Constitutional History of Sudan

According to the 2005 constitution, the President of Sudan is the highest executive position in the Sudanese government, as it includes the post as Commander of the Sudanese Army, followed by two co-Vice Presidents, one representing the northern Islamic branch of the government and the other representing the southern African branch who mostly follow Christianity and indigenous beliefs. There is currently no position of Prime Minister, although there has been several earlier, as that post was abolished with the ousting of Sadiq al-Mahdi in 1989.

The political system of the Republic of Sudan was restructured following the signing of the Comprehensive Peace Agreement in 2005, replacing the previous authoritarian government in which all effective political power was in the hands of President Omar al-Bashir, who took power in a military coup on 30 June 1989, and began institutionalizing Sharia law in the northern part of Sudan along with Hassan al-Turabi. Further on, al-Bashir issued purges and executions in the upper ranks of the army, the banning of associations, political parties, and independent newspapers and the imprisonment of leading political figures and journalists. Al-Bashir's National Congress Party (NCP) was created and became the only legally recognized political party in the country for the next decade. Under al-Bashir's leadership, the new military government suspended political parties and introduced an Islamic legal code on the national level. He then became Chairman of the Revolutionary Command Council for National Salvation (a newly established body with legislative and executive powers for what was described as a transitional period), and assumed the posts of chief of state, prime minister, chief of the armed forces, andminister of defense.

From 1983 to 1997, the country was divided into five regions in the north and three in the south, each headed by a military governor. After a military coup in 1985, regional assemblies were suspended. With the Revolutionary Command Council for National Salvation abolished in 1993 by al-Bashir, and the ruling National Islamic Front changed its name to theNational Congress Party (NCP), the new party included some non-Muslim members; mainly Southern Sudanese politicians, some of whom were appointed as ministers or state governors. In 1997, the structure of regional administration was replaced by the creation of twenty-six states. The executives, cabinets, and senior-level state officials are appointed by the president, and their limited budgets are determined by and dispensed from Khartoum. The states, as a result, remain economically dependent upon the central government.Khartoum state, comprising the capital and outlying districts, is administered by a governor.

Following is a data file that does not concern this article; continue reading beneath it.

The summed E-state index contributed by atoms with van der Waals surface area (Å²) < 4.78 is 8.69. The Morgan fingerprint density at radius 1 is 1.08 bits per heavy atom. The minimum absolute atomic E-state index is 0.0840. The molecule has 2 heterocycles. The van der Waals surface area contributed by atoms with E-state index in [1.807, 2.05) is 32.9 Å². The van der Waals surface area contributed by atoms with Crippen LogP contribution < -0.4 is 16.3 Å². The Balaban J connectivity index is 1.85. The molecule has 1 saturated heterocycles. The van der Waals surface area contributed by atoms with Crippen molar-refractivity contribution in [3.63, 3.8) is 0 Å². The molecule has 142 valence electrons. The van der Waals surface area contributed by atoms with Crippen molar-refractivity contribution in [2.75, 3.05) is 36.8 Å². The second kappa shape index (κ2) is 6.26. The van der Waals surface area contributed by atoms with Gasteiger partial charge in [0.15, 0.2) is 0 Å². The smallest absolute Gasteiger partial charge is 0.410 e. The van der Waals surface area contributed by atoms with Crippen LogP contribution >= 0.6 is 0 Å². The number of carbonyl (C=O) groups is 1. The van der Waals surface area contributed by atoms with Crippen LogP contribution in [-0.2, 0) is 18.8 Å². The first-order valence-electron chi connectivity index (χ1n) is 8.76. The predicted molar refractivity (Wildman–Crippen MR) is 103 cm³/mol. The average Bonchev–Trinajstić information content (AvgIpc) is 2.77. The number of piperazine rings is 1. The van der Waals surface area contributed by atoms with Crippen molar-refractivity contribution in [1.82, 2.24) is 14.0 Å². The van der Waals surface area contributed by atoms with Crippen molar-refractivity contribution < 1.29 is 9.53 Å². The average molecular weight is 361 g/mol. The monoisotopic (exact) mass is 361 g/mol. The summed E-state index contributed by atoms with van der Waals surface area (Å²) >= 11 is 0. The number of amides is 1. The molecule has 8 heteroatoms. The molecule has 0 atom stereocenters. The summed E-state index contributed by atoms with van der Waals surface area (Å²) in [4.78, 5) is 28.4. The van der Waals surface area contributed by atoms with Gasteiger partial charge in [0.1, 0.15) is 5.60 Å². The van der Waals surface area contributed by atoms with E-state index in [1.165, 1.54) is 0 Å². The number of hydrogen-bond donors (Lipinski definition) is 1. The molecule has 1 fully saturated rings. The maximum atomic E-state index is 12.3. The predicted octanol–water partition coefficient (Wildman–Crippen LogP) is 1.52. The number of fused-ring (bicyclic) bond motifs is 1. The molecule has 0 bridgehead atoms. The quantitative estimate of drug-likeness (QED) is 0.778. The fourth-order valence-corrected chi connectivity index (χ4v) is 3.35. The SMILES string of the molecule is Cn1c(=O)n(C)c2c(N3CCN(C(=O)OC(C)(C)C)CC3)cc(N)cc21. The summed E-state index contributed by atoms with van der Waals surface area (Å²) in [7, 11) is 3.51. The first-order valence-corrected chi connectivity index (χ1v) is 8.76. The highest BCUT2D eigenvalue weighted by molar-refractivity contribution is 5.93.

However, after Hassan al-Turabi, then-speaker of parliament, introduced a bill to reduce the president's powers, prompting al-Bashir to dissolve parliament and declare a state of emergency, tensions began to rise between al-Bashir and al-Turabi. Reportedly, al-Turabi was suspended as Chairman of National Congress Party, after he urged a boycott of the President's re-election campaign. Then, a splinter-faction led by al-Turabi, the Popular National Congress Party (PNC) signed an agreement with Sudan People's Liberation Army(SPLA), which led al-Bashir to believe that they were plotting to overthrow him and the government. On al-Bashir's orders, al-Turabi was imprisoned based on allegations ofconspiracy in 2000 before being released in October 2003.

The peace agreement with the rebel group Sudan People's Liberation Army (SPLA) in 2005 granted Southern Sudan autonomy for six years, to be followed by a referendum about independence. A Government of National Unity was installed in Sudan in accordance with the Interim Constitution whereby a co-Vice President position representing the south was created in addition to the northern Sudanese Vice President. This allowed the north and south to split oil deposits equally, but also left both the north's and south's armies in place. Following the Darfur Peace Agreement, the office of senior Presidential advisor was allocated to Minni Minnawi, a Zaghawa of the Sudanese Liberation Army (SLA), and this thus became the fourth highest constitutional post. Executive posts are divided between the National Congress Party (NCP), the Sudan People's Liberation Army, Eastern Front and factions of the Umma Party and Democratic Unionist Party (DUP). The National Legislature of Sudan is the Sudanese parliament, and is also divided between the these parties, with two chambers: the National Assembly and the Council of States. The parliament consists of 500 appointed members altogether, where all members serve six-year terms.

Despite his international arrest warrant, Omar al-Bashir is a candidate in the upcoming 2010 Sudanese presidential election, the first democratic election with multiple political parties participating in nine years. His political rival is Vice President Salva Kiir Mayardit, current leader of the SPLA.